In this sequence, Nico has to buy some time for George by making small talk with this sleazy dude and fending off his mother.

In terms of changes to the gameplay, it’s pretty much the same as before. There are, however, a couple of noticeable differences. One relatively major innovation sees player control shift from George to Nicole at various stages throughout the game. At certain points you’ll send George bumbling off into the distance and the scene changes to reveal Nicole in a different, often perilous, situation. As an idea it’s nice enough, although unfortunately it’s not really been realised to its full potential. Nicole rarely has much in her inventory, and rarely has much chance to explore, so the scenes when you take control of her usually amount to solving a couple of simple puzzles across one or two screens in order to progress.

In fact, as a whole the game is very linear, even more so than the previous game and many other adventure titles. Put simply, you aren’t really given any freedom to explore different locations in a bid to solve the game’s various puzzles. Most of the time you’re locked into a certain scene, usually with a maximum of three or four different locations, and are forced to remain there until you complete the handful of puzzles required to progress the story. While normally I’m a fan of adventure games that help focus the player’s attention on what they have to do rather than forcing them to wander around aimlessly attempting various unlikely combinations from their inventory, it’s really taken to extremes here, to the extent that the map screen from the first game has disappeared completely, and only in the game’s opening scenes are you ever given any choice as to where you should go next.

If you reckon an adventure isn’t complete without a ridiculous symbol-based puzzle, you’ll be in for a treat here.

A couple of other negatives unfortunately also have to be noted. While the story is in the same globe-trotting mould as the first game, it isn’t quite as well put together, and you could be forgiven for losing track of the bigger picture when focusing on the various puzzles at hand. Not everything is all that well explained in terms of the voice-over narrative and the various cut-scenes, and there are times when the story seems to lurch quite violently forward, as if significant chunks of the story have somehow been skipped over. There’s also some occasional sloppiness in terms of the gameplay mechanics too, particularly with regard to dialogue: other characters can offer solutions to problems George shouldn’t even know about yet, and a number of conversations seem to take place almost in reverse. The gaps in the story and dialogue glitches seem to particularly afflict the later scenes in the game and the ending, on the whole, seems rather underwhelming and more than a little rushed.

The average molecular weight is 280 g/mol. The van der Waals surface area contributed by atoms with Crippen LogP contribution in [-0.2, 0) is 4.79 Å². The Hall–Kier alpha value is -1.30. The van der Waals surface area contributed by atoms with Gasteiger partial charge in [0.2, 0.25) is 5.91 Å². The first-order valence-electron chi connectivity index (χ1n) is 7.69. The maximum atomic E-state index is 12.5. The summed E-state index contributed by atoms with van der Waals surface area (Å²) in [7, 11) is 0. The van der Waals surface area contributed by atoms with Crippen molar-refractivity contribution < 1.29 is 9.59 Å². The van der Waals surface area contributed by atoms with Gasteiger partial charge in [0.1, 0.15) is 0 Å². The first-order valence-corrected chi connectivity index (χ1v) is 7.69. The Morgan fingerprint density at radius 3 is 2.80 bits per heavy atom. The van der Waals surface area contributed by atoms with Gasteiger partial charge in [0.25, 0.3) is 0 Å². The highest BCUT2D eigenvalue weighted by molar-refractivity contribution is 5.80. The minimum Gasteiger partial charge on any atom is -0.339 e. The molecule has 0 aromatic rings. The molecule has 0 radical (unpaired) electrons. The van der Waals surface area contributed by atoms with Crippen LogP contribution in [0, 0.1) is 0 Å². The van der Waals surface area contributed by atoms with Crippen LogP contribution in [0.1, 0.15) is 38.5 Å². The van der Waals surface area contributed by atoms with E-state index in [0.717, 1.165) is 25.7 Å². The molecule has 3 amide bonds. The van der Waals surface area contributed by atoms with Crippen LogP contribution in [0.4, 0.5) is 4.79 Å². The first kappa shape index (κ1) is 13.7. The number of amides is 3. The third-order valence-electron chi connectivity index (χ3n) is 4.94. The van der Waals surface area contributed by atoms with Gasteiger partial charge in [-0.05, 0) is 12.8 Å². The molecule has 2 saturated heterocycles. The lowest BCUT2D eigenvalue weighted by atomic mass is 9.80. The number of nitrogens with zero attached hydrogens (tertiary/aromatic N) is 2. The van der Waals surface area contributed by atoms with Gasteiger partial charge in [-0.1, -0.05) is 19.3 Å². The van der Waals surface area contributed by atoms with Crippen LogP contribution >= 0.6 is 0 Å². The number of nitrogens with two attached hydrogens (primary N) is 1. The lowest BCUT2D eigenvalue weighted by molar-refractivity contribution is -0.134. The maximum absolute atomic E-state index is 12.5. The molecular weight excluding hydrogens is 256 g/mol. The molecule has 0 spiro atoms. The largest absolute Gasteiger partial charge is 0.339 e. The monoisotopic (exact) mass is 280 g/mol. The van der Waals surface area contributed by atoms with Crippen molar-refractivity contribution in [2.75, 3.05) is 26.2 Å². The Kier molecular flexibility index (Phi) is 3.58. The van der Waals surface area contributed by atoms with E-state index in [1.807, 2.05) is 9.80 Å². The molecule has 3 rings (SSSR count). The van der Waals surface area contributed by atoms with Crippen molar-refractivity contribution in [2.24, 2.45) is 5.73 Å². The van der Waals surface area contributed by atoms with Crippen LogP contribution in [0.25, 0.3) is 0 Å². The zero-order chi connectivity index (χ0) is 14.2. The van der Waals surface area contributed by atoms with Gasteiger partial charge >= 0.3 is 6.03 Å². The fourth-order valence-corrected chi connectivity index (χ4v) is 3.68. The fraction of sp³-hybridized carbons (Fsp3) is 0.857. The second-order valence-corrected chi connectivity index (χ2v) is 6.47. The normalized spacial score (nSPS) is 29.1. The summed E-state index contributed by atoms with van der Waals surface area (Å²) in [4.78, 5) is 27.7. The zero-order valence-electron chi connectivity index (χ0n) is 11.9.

However, while these rough edges are a little disappointing, and some may find the linear structure of the game excessively restrictive, in truth, there’s little here to put off those who enjoyed the original. Equally, there’s nothing that’s likely to win over any new fans, either, despite the sharper graphics and improved dialogue. And though he’s certainly a less irritating and more balanced character in this game, anyone who fantasised about George Stobbart being fired into the centre of the sun while playing the original is unlikely to be placated by the more moderate nature of his ramblings here. Although Broken Sword 2 is slightly better than its predecessor in some respects and slightly worse in others, the core elements of the Broken Sword experience remain largely unchanged, which means it comes recommended both as a decent adventure game and a worthy sequel.